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The Elder Scrolls IV: Oblivion
We turned up all of Oblivion's graphical settings to their highest quality levels for this test. The screen resolution was set to 1920x1200 resolution, with HDR lighting enabled. 16X anisotropic filtering was forced on via the cards' driver control panels. We strolled around the outside of the Leyawin city wall, as show in the picture below, and recorded frame rates with FRAPS. This area has loads of vegetation, some reflective water, and some long view distances.

We tested this one with and without antialiasing. Without AA, performance was like so:

The HD 2900 XT looks pretty good. We then worked around some AA issues in Nvidia's drivers and were able to test with AA enabled. We also added a couple of new configs: the Radeon HD 2900 XT with new alpha drivers to improve performance with AA in Oblivion and that GeForce 8800 GTS 640MB OC with its updated drivers.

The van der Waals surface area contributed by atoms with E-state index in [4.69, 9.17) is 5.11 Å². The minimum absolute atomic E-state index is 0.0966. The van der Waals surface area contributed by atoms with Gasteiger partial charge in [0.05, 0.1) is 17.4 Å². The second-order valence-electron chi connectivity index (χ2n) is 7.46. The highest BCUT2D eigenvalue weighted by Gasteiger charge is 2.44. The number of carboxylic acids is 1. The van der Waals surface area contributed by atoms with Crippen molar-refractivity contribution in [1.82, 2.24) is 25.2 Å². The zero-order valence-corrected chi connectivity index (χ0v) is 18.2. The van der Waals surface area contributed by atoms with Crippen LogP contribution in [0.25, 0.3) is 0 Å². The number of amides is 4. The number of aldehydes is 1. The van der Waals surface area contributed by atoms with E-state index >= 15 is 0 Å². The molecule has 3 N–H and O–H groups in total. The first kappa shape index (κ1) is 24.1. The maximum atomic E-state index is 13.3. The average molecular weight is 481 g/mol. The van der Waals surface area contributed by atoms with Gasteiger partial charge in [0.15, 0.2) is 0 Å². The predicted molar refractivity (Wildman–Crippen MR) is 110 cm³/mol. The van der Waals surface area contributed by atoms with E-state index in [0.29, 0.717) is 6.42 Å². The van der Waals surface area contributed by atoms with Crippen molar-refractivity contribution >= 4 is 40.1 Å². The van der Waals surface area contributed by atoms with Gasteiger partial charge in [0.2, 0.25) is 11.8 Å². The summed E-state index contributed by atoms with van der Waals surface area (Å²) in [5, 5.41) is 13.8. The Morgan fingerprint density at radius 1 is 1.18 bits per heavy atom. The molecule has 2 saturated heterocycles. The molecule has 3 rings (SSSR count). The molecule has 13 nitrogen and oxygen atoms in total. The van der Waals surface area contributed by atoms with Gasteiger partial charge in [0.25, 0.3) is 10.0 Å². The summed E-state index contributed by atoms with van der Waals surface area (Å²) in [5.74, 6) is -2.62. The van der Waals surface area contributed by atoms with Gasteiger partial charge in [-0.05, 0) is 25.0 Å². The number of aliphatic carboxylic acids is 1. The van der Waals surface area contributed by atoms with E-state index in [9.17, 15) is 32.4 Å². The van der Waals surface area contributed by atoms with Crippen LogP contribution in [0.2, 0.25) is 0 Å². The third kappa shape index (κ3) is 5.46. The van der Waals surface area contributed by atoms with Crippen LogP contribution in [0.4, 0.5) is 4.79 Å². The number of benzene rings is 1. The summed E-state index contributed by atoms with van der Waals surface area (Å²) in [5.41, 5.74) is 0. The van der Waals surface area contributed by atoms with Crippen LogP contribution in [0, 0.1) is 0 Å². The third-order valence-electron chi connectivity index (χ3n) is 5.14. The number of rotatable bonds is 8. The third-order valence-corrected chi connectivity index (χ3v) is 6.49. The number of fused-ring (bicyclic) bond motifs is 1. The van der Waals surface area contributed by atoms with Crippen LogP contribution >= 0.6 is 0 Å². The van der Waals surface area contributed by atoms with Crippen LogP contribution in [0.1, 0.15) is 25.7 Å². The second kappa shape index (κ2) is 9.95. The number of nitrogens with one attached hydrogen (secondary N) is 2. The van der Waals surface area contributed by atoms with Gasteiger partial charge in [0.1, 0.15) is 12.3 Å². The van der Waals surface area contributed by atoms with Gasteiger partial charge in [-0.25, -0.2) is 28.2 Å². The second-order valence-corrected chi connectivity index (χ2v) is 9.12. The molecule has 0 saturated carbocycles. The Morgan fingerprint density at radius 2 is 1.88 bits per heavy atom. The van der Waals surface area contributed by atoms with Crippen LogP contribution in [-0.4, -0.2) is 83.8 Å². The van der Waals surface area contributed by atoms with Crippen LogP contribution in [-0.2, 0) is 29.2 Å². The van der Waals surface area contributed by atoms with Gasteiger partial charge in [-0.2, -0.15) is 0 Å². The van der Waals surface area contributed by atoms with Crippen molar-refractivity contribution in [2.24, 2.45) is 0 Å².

Ah, the drama! The Radeon HD's new alpha driver allows it to just barely edge past the GeForce 8800 GTS 640MB OC.

Rainbow Six: Vegas
This game is notable because it's the first game we've tested based on Unreal Engine 3. As with Oblivion, we tested with FRAPS. This time, I played through a 90-second portion of the "Dante's" map in the game's Terrorist Hunt mode, with all of the game's quality options cranked. The game engine doesn't seem to work well with multisampled antialiasing, so we didn't enable AA.

AMD's new baby nearly matches the GeForce 8800 GTX here, and the 8800 GTS 640MB trails by over 10 frames per second.